Consumers often rely on the opinions of others when making decisions to purchase a certain car, go to a specific restaurant or, yes, visit a particular doctor.
According to Zendesk, a customer service software platform, 88 percent of consumers have been influenced by an online customer review when making their decision of who they’re going to give their business to.
That’s why getting positive online reviews on sites like Yelp, TripAdvisor, and Angie’s List is vital, particularly as it pertains to new customer (and patient!) acquisition.
From a public perspective, negative reviews can adversely impact your business!
While no one wants to get negative reviews, they sometimes happen. When they do, how should you, as a medical practitioner, respond?
Dealing with a Negative Review
If the number of patient reviews is large enough, any outlying negative review will be diluted by the others. That is one of the main reasons why you should be soliciting reviews from your patients regularly!
Still, there are some things a doctor might do in response to a negative review:
Learn from the review: Negative reviews offer doctors valuable feedback (no matter how poorly expressed), including feedback that patients are too afraid to tell their doctors directly. Doctors should try to overcome their emotional reactions to a negative review and think objectively whether the patient might have a point–and if so, how the doctor will improve his/her services. This may include non-medical elements of the practice; billing, customer service, wait times, parking etc.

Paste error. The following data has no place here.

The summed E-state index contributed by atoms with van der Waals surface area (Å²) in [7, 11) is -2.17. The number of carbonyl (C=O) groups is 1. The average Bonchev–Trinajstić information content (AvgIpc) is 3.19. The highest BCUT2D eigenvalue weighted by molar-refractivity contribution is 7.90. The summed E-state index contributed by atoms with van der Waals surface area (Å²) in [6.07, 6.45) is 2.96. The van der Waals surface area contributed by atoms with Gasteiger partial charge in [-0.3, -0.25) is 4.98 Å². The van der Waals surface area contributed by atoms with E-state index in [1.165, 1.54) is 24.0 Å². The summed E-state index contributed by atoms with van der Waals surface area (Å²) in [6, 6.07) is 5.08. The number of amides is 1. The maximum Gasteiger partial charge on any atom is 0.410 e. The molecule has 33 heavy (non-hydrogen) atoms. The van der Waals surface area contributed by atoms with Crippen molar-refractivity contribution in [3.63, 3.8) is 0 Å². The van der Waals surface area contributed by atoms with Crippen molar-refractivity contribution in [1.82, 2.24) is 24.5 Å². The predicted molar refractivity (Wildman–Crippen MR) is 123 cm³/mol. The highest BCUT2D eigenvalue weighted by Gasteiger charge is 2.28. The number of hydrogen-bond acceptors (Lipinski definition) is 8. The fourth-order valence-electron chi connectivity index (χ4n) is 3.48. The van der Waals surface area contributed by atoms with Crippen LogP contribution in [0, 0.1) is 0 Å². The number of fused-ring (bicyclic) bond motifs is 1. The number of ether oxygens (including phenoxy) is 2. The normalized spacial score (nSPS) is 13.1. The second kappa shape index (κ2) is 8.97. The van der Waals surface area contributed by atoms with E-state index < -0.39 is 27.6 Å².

Respond privately: If a doctor runs into an incredibly unhappy patient, it is worth trying to reach out to the patient privately – although not all patient reviews are attributed, so this isn’t always possible. Doctors should show sincerity, sympathy and contrition. When done properly, as with other businesses, doctors frequently can turn their worst critic into one of their most loyal allies.
Respond publicly only if appropriate (& allowed): Often, a doctor’s happy & loyal patients rush to the defense of a doctor under attack and independently rebut a negative review. If a doctor’s patients are generally satisfied, the doctor can trust them to correct misinformation and will not have to fight the battle himself.
Where a review criticizes a doctor’s medical advice, the doctor can’t respond with specifics about the patient’s circumstances (due to privacy laws), but the doctor can describe his/her standard protocols under specified conditions.
If the negative feedback is accurate, the doctor might apologize in public and explain how he or she will work to avoid the problem in the future – particularly if it is an office or logistical function of the practice as versus medical.
Patients don’t expect a practice to be perfect, but they do expect doctors to care about, and learn from, their mistakes – more so than the average business. Owning up to a mistake helps prospective patients trust their practice even more!
Get More Positive Reviews & Silence the Internet Trolls!
Contact BARQAR today to schedule a free demo of our software that will help you do just that!!